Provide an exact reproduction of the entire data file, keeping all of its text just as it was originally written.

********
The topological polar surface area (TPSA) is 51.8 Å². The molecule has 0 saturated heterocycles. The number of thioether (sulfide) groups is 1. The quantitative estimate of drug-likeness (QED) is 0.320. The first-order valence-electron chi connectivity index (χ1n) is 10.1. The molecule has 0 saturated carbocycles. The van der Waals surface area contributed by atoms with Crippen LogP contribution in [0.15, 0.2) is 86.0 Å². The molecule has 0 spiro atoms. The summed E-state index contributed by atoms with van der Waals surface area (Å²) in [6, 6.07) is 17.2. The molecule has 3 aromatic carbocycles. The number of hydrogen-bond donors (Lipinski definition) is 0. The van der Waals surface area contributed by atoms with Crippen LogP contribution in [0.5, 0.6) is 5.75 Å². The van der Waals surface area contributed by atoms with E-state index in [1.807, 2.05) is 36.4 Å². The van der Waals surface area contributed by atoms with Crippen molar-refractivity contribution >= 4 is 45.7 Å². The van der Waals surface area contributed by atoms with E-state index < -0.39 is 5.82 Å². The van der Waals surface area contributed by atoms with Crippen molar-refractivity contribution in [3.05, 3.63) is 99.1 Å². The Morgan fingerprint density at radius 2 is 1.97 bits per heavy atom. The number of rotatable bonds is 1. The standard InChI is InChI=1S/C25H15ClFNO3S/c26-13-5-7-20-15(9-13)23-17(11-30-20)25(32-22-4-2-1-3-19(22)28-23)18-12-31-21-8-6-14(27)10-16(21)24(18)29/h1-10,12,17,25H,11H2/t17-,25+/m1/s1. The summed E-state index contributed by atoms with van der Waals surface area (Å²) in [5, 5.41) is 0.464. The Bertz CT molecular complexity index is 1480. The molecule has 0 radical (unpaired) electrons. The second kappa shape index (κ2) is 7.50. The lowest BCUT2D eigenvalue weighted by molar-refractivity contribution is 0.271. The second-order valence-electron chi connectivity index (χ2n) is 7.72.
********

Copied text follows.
The topological polar surface area (TPSA) is 51.8 Å². The molecule has 0 saturated heterocycles. The number of thioether (sulfide) groups is 1. The quantitative estimate of drug-likeness (QED) is 0.320. The first-order valence-electron chi connectivity index (χ1n) is 10.1. The molecule has 0 saturated carbocycles. The van der Waals surface area contributed by atoms with Crippen LogP contribution in [0.15, 0.2) is 86.0 Å². The molecule has 0 spiro atoms. The summed E-state index contributed by atoms with van der Waals surface area (Å²) in [6, 6.07) is 17.2. The molecule has 3 aromatic carbocycles. The number of hydrogen-bond donors (Lipinski definition) is 0. The van der Waals surface area contributed by atoms with Crippen LogP contribution in [0.5, 0.6) is 5.75 Å². The van der Waals surface area contributed by atoms with E-state index in [1.807, 2.05) is 36.4 Å². The van der Waals surface area contributed by atoms with Crippen molar-refractivity contribution >= 4 is 45.7 Å². The van der Waals surface area contributed by atoms with E-state index < -0.39 is 5.82 Å². The van der Waals surface area contributed by atoms with Crippen molar-refractivity contribution in [3.05, 3.63) is 99.1 Å². The Morgan fingerprint density at radius 2 is 1.97 bits per heavy atom. The number of rotatable bonds is 1. The standard InChI is InChI=1S/C25H15ClFNO3S/c26-13-5-7-20-15(9-13)23-17(11-30-20)25(32-22-4-2-1-3-19(22)28-23)18-12-31-21-8-6-14(27)10-16(21)24(18)29/h1-10,12,17,25H,11H2/t17-,25+/m1/s1. The summed E-state index contributed by atoms with van der Waals surface area (Å²) in [5, 5.41) is 0.464. The Bertz CT molecular complexity index is 1480. The molecule has 0 radical (unpaired) electrons. The second kappa shape index (κ2) is 7.50. The lowest BCUT2D eigenvalue weighted by molar-refractivity contribution is 0.271. The second-order valence-electron chi connectivity index (χ2n) is 7.72.